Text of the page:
The solar Si III line has not been studied to the same degree as the C II lines. However, some constraints on the variability and center-to-limb variations of the Si III line have been obtained. For instance, Nicolas et al. (1977) used SKYLAB observations to study the center-to-limb variations of the Si III emissions from the quiet chromosphere. They found that the line is strongly limb-brightened. The total line intensity increased by a factor of 2.4 between the disk center and  0.73, and then again by a factor of 3 towards the edge of the limb. This means that the total intensity in the limb is a factor of 7 higher than at the disk center, and the line profile is also significantly broader at  0.73 with a self-reversal that does not appear at the disk center. The Si III emissions from the Sun also exhibit strong spatial and temporal variability (e.g., Nicolas et al., 1982). Limb brightening makes the transit depth appear smaller when the planet is covering the stellar disk while a steeper transit is seen during ingress and egress (e.g., Schlawin et al., 2010). On the other hand, if the planet covers active regions on the disk, the transit depth can appear significantly deeper (K10).

Spatial variability and limb brightening of the emission lines on HD209458 can potentially be studied through a careful analysis of the transit light curves. Ideally, the observations should be analyzed in the time tag mode (e.g., Ben-Jaffel, 2007) to identify variations. This type of reanalysis of the COS data is beyond the scope of this paper. Instead, we use idealized transit depths based on a uniformly emitting stellar disk in Section 3 to show that the optical depth of the extended thermosphere in the FUV lines is significant and that the transit in the O I, C II, and Si III lines is comparable to the transit in the H I line. We consider this sufficient for the present purposes.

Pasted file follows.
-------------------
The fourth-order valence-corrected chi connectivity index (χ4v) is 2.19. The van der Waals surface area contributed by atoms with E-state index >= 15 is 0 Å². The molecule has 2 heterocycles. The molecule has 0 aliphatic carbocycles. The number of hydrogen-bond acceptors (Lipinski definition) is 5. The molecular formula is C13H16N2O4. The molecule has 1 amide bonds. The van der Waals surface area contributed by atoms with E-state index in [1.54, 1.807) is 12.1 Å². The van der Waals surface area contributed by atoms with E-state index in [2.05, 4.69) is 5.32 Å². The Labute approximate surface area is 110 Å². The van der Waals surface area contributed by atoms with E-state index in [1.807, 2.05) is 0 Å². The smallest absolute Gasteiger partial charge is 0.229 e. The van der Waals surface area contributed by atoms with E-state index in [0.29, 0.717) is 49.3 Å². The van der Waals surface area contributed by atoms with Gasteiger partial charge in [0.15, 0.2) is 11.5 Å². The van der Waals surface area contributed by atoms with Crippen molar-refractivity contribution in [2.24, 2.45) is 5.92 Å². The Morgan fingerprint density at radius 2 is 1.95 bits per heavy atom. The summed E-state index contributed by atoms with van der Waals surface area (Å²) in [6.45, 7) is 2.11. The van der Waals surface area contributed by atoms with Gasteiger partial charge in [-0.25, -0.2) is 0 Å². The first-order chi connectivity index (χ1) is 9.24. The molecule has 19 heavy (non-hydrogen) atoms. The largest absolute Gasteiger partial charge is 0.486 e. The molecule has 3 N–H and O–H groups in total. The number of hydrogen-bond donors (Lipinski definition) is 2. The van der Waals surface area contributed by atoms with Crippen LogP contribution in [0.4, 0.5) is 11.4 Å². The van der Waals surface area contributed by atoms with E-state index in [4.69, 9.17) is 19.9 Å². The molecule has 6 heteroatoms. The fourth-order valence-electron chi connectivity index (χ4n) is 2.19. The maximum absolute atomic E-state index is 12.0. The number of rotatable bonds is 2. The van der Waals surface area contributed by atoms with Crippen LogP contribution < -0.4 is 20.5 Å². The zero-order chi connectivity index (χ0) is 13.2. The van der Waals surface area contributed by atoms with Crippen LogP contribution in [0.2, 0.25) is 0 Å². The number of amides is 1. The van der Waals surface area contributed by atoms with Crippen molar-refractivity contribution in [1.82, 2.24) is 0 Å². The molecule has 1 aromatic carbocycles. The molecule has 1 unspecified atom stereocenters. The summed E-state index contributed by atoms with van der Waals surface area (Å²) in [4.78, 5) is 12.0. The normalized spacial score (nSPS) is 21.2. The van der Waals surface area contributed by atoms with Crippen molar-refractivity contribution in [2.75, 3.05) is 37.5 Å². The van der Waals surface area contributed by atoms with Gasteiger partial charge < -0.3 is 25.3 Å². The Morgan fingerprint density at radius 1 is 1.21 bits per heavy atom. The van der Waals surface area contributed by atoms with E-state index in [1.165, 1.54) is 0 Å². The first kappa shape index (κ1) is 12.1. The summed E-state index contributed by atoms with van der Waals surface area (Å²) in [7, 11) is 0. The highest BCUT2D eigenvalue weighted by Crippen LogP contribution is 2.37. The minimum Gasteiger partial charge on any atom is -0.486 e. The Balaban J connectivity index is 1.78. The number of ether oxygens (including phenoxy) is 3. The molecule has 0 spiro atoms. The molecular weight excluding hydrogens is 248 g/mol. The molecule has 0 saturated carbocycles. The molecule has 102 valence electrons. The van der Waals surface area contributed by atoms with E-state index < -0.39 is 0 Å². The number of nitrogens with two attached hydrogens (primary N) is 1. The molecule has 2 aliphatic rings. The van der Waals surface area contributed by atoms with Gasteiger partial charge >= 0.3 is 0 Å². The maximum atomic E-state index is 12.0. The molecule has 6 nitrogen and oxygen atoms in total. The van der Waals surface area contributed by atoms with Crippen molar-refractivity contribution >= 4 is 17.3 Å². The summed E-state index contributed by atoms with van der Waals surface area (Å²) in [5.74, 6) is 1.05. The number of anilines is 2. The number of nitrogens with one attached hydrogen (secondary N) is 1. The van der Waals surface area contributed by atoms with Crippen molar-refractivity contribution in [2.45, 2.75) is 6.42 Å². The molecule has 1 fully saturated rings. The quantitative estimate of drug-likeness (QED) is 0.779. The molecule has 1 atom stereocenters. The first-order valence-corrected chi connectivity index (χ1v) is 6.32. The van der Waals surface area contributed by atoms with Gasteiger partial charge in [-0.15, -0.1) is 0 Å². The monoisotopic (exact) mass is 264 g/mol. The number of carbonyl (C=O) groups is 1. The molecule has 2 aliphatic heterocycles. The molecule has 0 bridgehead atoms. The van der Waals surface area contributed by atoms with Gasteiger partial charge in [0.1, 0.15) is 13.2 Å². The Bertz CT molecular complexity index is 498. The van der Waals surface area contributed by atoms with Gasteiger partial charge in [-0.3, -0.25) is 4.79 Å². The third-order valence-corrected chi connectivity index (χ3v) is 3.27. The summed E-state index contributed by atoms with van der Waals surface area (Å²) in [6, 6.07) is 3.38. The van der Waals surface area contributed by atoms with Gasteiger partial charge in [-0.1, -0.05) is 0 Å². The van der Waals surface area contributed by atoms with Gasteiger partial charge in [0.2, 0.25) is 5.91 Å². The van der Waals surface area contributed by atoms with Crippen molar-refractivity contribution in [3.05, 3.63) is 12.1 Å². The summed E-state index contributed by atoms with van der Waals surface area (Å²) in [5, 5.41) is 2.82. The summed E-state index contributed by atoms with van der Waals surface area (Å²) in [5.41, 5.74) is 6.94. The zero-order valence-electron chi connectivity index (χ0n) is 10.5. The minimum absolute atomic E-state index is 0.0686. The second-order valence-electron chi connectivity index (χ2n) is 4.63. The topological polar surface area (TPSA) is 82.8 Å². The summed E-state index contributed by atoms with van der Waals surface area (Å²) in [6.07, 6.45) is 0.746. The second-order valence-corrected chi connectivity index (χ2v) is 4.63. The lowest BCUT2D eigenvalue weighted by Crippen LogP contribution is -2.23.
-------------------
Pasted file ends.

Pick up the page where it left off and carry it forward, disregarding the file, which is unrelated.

2.2 Empirical model

K10 developed an empirical model to fit the UV transit observations of HD209458b and other extrasolar planets. They argued that the H I transits can be explained in terms of three simple parameters that describe the distribution of H in the thermosphere. These parameters are the pressure where H dissociates (the bottom of the H layer), the mean temperature within the H layer and an upper cutoff level based on the ionization of H. Transits in other emission lines can be explained by fitting the abundance of the heavier absorbers with respect to H. The details of this model are discussed by K10 and are not repeated here. Basically it calculates the transit depth observed at Earth orbit by assuming that the planet and its atmosphere constitute a spherically symmetric obstacle with a density profile in hydrostatic equilibrium up to the sonic point (when a sonic point exists). Absorption by the ISM and spectral line broadening within the observing instrument (STIS or COS) are taken into account. In Section 3, we compare the transit depths calculated by the empirical model with results based on the hydrodynamic model (see below) to show how the empirical model can be used to fit the data and guide the development of more complex models of the upper atmosphere.

2.3 Hydrodynamic model

We developed a one-dimensional, non-hydrostatic escape model for HD209458b to constrain the mean temperature and ionization in the upper atmosphere (Paper I). Results from this model demonstrate that the empirical model is physically meaningful. It solves the vertical equations of motion for an escaping atmosphere containing H, H, He, He, C, C, O, O, N, N, Si, Si, Si, and electrons. The model includes photoionization, thermal ionization, and charge exchange between atoms and ions. It calculates the temperature profile based on the average solar X-ray and EUV (XUV) flux and up to date estimates of the photoelectron heating efficiencies (Cecchi-Pestellini et al., 2009, Paper I). The lower boundary of the model is at 1 bar and thus the model does not include molecular chemistry. This is justified because molecules are dissociated by photochemical reaction networks near the 1 bar level (e.g., Garcia Munoz, 2007; Moses et al., 2011). The upper boundary of the model is typically at 16 R. We placed the upper boundary at a relatively high altitude above the region of interest in this study, which is below 5 R. However, we do not consider the results to be necessarily accurate above 5 R (see Paper I for further details).

3 Results

3.1 Transit depths